PK-When did you start attracting the attention of college coaches?

AC- It was my Junior year in high school when I started to draw attention from college coaches.  Between playing for the Blackhawks and doing really well in high school soccer I was getting their attention at that time (high school was very competitive and popular and a lot of college scouts would come to our games).  In my Junior and Senior years at high school I scored a lot of goals and played well for both high school and club and since we were attending top tournaments I got noticed.  Before that time I had not spent much time doing any of the ODP stuff.  I tried out for the State ODP team when I was 14 and was cut from the team.  Then, the next year, I grew quite a bit, gained some confidence, and tried out and made the State ODP team.  However, it was more about proving a point to make the team, and I ended up dropping out of ODP.  I just was not interested in what it had to offer.  Santa Clara was one of the first schools to contact me and after they did they showed up to a lot of my games, both HS and club.  Other schools such as Univ. of San Francisco, San Diego State, San Jose State, Cal, UC Irvine, Cal Poly, and Fresno State had all contacted me and showed interest, but Santa Clara is where I always wanted to go.

PK- What were your experiences at Santa Clara?

AC- Santa Clara was the school I always wanted to go to.  Close to home, and a very good, small private school.  And, they were very well known for both the Men”s and Women’s soccer programs.  My experiences there were great right from the start.  In my freshmen year I did fairly well.  It took me a while to adjust to the college game.  Our team was very successful.  We made it all the way to the NCAA Division 1 Final Four that year.  In our Quarterfinal match @ St. John’s, I scored the game-winning goal with 15 minutes to play off a free kick to send us to the Final Four.  It was one of the most memorable soccer experiences I have to this point.  Both my brothers and my cousin were at that game.  I remember scoring the goal, then immediately running over to the stands where they were at and celebrated with them!  The rest of my team joined in and it was a pretty amazing moment.  We ended up losing in the Semi-final game to Indiana 4-0.  My Sophomore year we spent our preseason training camp in Spain for 2 weeks- one week in Madrid, one week in Barcelona. We were able to watch several Professional games during that time.  My Sophomore year we were ranked number 1 in the nation through the first 12-13 games or so.  We had a very good team, a lot of returning players from the year before.  We made it all the way to the NCAA National Final game against Indiana.  I was the leading goal scorer that season with 9 goals, and I didn’t start.  We lost 1-0, but it was a close game.  I hit a volley from 8 yards out that beat the keeper but their defender came out of nowhere to head it off the crossbar and out.  My Junior and Senior years were a bit different.  We had lost several players from the Sophomore team and struggled a bit the Junior year.  My Senior year I missed 7 games because of knee surgery.  When I returned I went on a run and scored in 6 straight game, 5 of which were game winning goals.  We went to the round of 16 that year in the NCAA tourney.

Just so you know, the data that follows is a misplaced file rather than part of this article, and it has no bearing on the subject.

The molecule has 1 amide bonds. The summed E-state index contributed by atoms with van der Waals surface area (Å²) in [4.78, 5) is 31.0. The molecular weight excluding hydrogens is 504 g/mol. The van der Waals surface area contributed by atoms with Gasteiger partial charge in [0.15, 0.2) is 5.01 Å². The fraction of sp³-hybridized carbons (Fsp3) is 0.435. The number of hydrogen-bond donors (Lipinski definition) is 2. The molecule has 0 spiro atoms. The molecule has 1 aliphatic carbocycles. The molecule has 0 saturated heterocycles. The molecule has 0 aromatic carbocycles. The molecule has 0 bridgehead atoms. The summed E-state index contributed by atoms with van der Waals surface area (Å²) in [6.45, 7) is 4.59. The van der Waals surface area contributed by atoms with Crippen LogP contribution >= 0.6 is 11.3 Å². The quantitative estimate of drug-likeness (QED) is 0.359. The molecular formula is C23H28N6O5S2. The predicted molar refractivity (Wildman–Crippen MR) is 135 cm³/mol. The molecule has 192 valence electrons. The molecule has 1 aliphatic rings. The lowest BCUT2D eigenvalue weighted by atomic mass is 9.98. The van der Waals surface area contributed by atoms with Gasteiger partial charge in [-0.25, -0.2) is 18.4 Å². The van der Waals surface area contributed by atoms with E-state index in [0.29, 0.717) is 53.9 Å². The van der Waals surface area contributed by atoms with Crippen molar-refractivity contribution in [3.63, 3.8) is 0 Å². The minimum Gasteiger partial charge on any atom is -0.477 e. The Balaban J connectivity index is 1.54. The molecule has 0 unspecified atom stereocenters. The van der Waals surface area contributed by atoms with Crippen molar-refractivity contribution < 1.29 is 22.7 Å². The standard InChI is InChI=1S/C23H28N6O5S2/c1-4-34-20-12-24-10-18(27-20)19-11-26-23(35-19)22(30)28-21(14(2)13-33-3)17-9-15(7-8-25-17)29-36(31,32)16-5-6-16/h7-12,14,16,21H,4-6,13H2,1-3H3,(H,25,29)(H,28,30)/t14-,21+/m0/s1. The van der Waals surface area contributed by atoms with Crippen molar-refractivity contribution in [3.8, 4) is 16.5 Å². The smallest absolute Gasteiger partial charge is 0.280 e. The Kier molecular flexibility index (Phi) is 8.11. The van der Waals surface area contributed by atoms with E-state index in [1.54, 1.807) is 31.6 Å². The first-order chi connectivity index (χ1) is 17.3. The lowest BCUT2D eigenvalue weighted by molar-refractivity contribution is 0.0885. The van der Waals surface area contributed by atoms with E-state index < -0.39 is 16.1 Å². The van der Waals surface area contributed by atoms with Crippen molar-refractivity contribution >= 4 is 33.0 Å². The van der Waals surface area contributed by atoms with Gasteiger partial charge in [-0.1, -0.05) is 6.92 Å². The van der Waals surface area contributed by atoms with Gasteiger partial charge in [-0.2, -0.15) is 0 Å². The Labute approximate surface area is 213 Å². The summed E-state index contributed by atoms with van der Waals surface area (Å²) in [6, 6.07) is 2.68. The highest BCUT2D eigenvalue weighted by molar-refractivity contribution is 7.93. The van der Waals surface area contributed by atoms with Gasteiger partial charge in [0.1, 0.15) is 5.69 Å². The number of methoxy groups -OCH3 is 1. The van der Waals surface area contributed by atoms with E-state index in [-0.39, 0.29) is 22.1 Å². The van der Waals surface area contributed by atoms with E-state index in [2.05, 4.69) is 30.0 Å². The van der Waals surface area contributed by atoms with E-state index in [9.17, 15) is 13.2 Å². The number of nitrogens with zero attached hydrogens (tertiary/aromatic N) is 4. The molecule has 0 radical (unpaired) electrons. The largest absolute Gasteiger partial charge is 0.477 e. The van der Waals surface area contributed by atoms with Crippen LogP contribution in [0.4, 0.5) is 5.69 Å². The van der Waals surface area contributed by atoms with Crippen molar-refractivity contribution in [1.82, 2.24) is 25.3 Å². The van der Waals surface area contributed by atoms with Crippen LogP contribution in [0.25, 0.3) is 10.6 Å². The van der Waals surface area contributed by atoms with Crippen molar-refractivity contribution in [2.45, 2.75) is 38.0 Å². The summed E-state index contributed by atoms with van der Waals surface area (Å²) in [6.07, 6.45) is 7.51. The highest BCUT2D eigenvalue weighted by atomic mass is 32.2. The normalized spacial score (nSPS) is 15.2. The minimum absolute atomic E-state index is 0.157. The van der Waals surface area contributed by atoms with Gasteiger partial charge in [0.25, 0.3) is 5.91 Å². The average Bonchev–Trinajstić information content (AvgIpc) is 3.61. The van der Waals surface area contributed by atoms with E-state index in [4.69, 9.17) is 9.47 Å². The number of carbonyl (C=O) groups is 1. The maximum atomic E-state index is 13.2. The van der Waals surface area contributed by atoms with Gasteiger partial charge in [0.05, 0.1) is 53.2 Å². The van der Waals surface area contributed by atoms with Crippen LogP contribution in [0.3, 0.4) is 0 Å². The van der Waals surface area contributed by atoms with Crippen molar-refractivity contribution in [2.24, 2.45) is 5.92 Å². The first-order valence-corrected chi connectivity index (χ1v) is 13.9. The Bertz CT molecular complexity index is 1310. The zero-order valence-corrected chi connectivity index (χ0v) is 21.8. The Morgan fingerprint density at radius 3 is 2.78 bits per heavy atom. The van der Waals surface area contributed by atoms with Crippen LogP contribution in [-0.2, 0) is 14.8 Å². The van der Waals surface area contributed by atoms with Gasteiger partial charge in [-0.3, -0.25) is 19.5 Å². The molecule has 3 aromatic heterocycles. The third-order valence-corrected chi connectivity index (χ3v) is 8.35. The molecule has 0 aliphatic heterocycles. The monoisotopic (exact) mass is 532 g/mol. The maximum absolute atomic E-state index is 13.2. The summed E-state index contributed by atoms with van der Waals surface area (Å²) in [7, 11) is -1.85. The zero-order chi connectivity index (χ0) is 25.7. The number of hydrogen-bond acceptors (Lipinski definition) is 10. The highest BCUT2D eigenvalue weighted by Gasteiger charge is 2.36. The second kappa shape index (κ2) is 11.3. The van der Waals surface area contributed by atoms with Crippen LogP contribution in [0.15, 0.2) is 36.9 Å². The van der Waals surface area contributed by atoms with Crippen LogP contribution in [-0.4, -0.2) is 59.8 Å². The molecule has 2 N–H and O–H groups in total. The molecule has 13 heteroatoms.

PK- Did the Santa Clara style of play suit your own game?

AC- The college soccer style in general did not suit me initially.  I was the type of player (and still am today) that liked having the ball at my feet to create things.  The college game in general is very direct, physical, and aggressive; all which tend to eliminate the creativity of certain players.  I think the game has changed quite a bit now, however.  I think more and more teams are trying to play good soccer, as opposed to just trying to get results.  One of the problems I see with college soccer is it is results oriented, and being such a short season, you really cannot afford to drop many games.  So, some programs opt to play a certain style that may not necessarily benefit all the players, but will give the team the best chance to be successful.